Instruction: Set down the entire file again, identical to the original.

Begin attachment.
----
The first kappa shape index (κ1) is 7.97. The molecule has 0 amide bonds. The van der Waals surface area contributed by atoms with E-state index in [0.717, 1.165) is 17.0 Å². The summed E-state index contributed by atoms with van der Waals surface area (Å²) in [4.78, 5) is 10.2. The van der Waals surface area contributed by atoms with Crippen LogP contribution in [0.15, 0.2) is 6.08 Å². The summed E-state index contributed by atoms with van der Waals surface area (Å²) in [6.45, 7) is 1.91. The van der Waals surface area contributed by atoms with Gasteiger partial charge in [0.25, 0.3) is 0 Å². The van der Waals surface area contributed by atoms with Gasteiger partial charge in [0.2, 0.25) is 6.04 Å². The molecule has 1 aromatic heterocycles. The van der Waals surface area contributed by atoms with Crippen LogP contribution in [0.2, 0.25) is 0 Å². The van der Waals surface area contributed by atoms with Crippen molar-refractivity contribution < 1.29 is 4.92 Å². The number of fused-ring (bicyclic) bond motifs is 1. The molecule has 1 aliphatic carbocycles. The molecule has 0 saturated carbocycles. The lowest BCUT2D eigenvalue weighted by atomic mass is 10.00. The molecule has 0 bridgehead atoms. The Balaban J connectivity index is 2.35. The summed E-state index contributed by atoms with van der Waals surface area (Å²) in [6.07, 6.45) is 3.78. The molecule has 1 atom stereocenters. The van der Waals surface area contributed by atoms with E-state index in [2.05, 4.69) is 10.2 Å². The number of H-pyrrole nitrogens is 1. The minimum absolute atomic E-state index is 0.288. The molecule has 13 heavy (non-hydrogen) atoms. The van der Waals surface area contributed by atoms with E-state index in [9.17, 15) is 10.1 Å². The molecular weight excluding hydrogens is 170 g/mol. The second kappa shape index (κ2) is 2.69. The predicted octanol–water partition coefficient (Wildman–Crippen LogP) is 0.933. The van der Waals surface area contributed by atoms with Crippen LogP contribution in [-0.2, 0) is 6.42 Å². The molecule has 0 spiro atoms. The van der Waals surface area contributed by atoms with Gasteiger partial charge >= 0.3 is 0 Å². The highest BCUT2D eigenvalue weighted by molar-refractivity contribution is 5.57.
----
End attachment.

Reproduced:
The first kappa shape index (κ1) is 7.97. The molecule has 0 amide bonds. The van der Waals surface area contributed by atoms with E-state index in [0.717, 1.165) is 17.0 Å². The summed E-state index contributed by atoms with van der Waals surface area (Å²) in [4.78, 5) is 10.2. The van der Waals surface area contributed by atoms with Crippen LogP contribution in [0.15, 0.2) is 6.08 Å². The summed E-state index contributed by atoms with van der Waals surface area (Å²) in [6.45, 7) is 1.91. The van der Waals surface area contributed by atoms with Gasteiger partial charge in [0.25, 0.3) is 0 Å². The van der Waals surface area contributed by atoms with Gasteiger partial charge in [0.2, 0.25) is 6.04 Å². The molecule has 1 aromatic heterocycles. The van der Waals surface area contributed by atoms with Crippen LogP contribution in [0.2, 0.25) is 0 Å². The van der Waals surface area contributed by atoms with Crippen molar-refractivity contribution < 1.29 is 4.92 Å². The number of fused-ring (bicyclic) bond motifs is 1. The molecule has 1 aliphatic carbocycles. The molecule has 0 saturated carbocycles. The lowest BCUT2D eigenvalue weighted by atomic mass is 10.00. The molecule has 0 bridgehead atoms. The Balaban J connectivity index is 2.35. The summed E-state index contributed by atoms with van der Waals surface area (Å²) in [6.07, 6.45) is 3.78. The molecule has 1 atom stereocenters. The van der Waals surface area contributed by atoms with E-state index in [2.05, 4.69) is 10.2 Å². The number of H-pyrrole nitrogens is 1. The minimum absolute atomic E-state index is 0.288. The molecule has 13 heavy (non-hydrogen) atoms. The van der Waals surface area contributed by atoms with E-state index in [9.17, 15) is 10.1 Å². The molecular weight excluding hydrogens is 170 g/mol. The second kappa shape index (κ2) is 2.69. The predicted octanol–water partition coefficient (Wildman–Crippen LogP) is 0.933. The van der Waals surface area contributed by atoms with Crippen LogP contribution in [-0.2, 0) is 6.42 Å². The molecule has 0 spiro atoms. The van der Waals surface area contributed by atoms with Gasteiger partial charge >= 0.3 is 0 Å². The highest BCUT2D eigenvalue weighted by molar-refractivity contribution is 5.57.